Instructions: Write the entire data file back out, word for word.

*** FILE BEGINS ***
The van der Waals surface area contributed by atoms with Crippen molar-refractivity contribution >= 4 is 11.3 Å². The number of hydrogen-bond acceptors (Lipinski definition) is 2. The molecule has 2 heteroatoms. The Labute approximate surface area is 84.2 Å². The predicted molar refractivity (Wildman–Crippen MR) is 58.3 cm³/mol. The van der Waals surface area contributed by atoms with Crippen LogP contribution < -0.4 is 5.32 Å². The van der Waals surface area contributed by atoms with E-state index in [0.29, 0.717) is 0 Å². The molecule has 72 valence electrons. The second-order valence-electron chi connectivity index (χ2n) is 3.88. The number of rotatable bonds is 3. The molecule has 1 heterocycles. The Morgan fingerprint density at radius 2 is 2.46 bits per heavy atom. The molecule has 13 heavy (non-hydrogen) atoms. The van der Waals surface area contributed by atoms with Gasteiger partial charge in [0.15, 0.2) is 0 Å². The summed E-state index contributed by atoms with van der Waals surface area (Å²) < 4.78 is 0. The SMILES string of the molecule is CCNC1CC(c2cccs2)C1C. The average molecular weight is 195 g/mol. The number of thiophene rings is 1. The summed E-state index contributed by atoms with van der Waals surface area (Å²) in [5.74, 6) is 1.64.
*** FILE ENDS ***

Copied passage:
The van der Waals surface area contributed by atoms with Crippen molar-refractivity contribution >= 4 is 11.3 Å². The number of hydrogen-bond acceptors (Lipinski definition) is 2. The molecule has 2 heteroatoms. The Labute approximate surface area is 84.2 Å². The predicted molar refractivity (Wildman–Crippen MR) is 58.3 cm³/mol. The van der Waals surface area contributed by atoms with Crippen LogP contribution < -0.4 is 5.32 Å². The van der Waals surface area contributed by atoms with E-state index in [0.29, 0.717) is 0 Å². The molecule has 72 valence electrons. The second-order valence-electron chi connectivity index (χ2n) is 3.88. The number of rotatable bonds is 3. The molecule has 1 heterocycles. The Morgan fingerprint density at radius 2 is 2.46 bits per heavy atom. The molecule has 13 heavy (non-hydrogen) atoms. The van der Waals surface area contributed by atoms with Gasteiger partial charge in [0.15, 0.2) is 0 Å². The summed E-state index contributed by atoms with van der Waals surface area (Å²) < 4.78 is 0. The SMILES string of the molecule is CCNC1CC(c2cccs2)C1C. The average molecular weight is 195 g/mol. The number of thiophene rings is 1. The summed E-state index contributed by atoms with van der Waals surface area (Å²) in [5.74, 6) is 1.64.